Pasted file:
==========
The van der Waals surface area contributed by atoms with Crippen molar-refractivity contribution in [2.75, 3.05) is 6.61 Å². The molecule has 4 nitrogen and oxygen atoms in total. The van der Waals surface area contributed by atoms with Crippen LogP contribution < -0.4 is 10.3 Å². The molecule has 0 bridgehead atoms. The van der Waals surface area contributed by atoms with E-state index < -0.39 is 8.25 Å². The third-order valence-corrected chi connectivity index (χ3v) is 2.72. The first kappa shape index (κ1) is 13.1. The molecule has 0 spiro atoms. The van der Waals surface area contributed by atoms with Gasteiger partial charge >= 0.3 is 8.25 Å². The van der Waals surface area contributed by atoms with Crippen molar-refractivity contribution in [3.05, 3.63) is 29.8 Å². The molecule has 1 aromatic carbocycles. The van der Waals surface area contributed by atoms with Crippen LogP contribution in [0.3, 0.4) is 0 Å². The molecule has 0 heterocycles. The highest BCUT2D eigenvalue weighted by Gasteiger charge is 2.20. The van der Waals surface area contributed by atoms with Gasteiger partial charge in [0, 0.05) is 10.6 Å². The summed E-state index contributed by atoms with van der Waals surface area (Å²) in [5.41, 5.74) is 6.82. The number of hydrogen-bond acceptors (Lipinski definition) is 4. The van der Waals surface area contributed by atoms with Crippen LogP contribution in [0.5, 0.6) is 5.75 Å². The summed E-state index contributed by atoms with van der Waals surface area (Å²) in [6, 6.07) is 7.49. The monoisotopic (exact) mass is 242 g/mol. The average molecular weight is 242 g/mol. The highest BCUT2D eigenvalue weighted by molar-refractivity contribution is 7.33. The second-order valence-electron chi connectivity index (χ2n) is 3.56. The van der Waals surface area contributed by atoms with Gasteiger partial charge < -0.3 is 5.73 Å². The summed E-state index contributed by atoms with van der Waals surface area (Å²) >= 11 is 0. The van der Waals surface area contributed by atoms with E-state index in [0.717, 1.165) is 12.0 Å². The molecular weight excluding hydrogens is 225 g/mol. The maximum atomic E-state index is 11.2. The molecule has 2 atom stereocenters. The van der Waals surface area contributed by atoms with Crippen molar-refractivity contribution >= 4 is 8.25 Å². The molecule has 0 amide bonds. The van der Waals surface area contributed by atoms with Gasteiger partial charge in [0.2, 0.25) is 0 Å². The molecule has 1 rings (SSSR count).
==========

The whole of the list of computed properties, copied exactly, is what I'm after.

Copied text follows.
The van der Waals surface area contributed by atoms with Crippen molar-refractivity contribution in [2.75, 3.05) is 6.61 Å². The molecule has 4 nitrogen and oxygen atoms in total. The van der Waals surface area contributed by atoms with Crippen LogP contribution < -0.4 is 10.3 Å². The molecule has 0 bridgehead atoms. The van der Waals surface area contributed by atoms with E-state index < -0.39 is 8.25 Å². The third-order valence-corrected chi connectivity index (χ3v) is 2.72. The first kappa shape index (κ1) is 13.1. The molecule has 0 spiro atoms. The van der Waals surface area contributed by atoms with Gasteiger partial charge >= 0.3 is 8.25 Å². The van der Waals surface area contributed by atoms with Crippen molar-refractivity contribution in [3.05, 3.63) is 29.8 Å². The molecule has 1 aromatic carbocycles. The van der Waals surface area contributed by atoms with Crippen LogP contribution in [0.3, 0.4) is 0 Å². The molecule has 0 heterocycles. The highest BCUT2D eigenvalue weighted by Gasteiger charge is 2.20. The van der Waals surface area contributed by atoms with Gasteiger partial charge in [0, 0.05) is 10.6 Å². The summed E-state index contributed by atoms with van der Waals surface area (Å²) in [5.41, 5.74) is 6.82. The number of hydrogen-bond acceptors (Lipinski definition) is 4. The van der Waals surface area contributed by atoms with Crippen LogP contribution in [0.5, 0.6) is 5.75 Å². The summed E-state index contributed by atoms with van der Waals surface area (Å²) in [6, 6.07) is 7.49. The monoisotopic (exact) mass is 242 g/mol. The average molecular weight is 242 g/mol. The highest BCUT2D eigenvalue weighted by molar-refractivity contribution is 7.33. The second-order valence-electron chi connectivity index (χ2n) is 3.56. The van der Waals surface area contributed by atoms with Gasteiger partial charge < -0.3 is 5.73 Å². The summed E-state index contributed by atoms with van der Waals surface area (Å²) >= 11 is 0. The van der Waals surface area contributed by atoms with E-state index in [0.717, 1.165) is 12.0 Å². The molecular weight excluding hydrogens is 225 g/mol. The maximum atomic E-state index is 11.2. The molecule has 2 atom stereocenters. The van der Waals surface area contributed by atoms with Crippen molar-refractivity contribution >= 4 is 8.25 Å². The molecule has 0 amide bonds. The van der Waals surface area contributed by atoms with Gasteiger partial charge in [0.2, 0.25) is 0 Å². The molecule has 1 rings (SSSR count).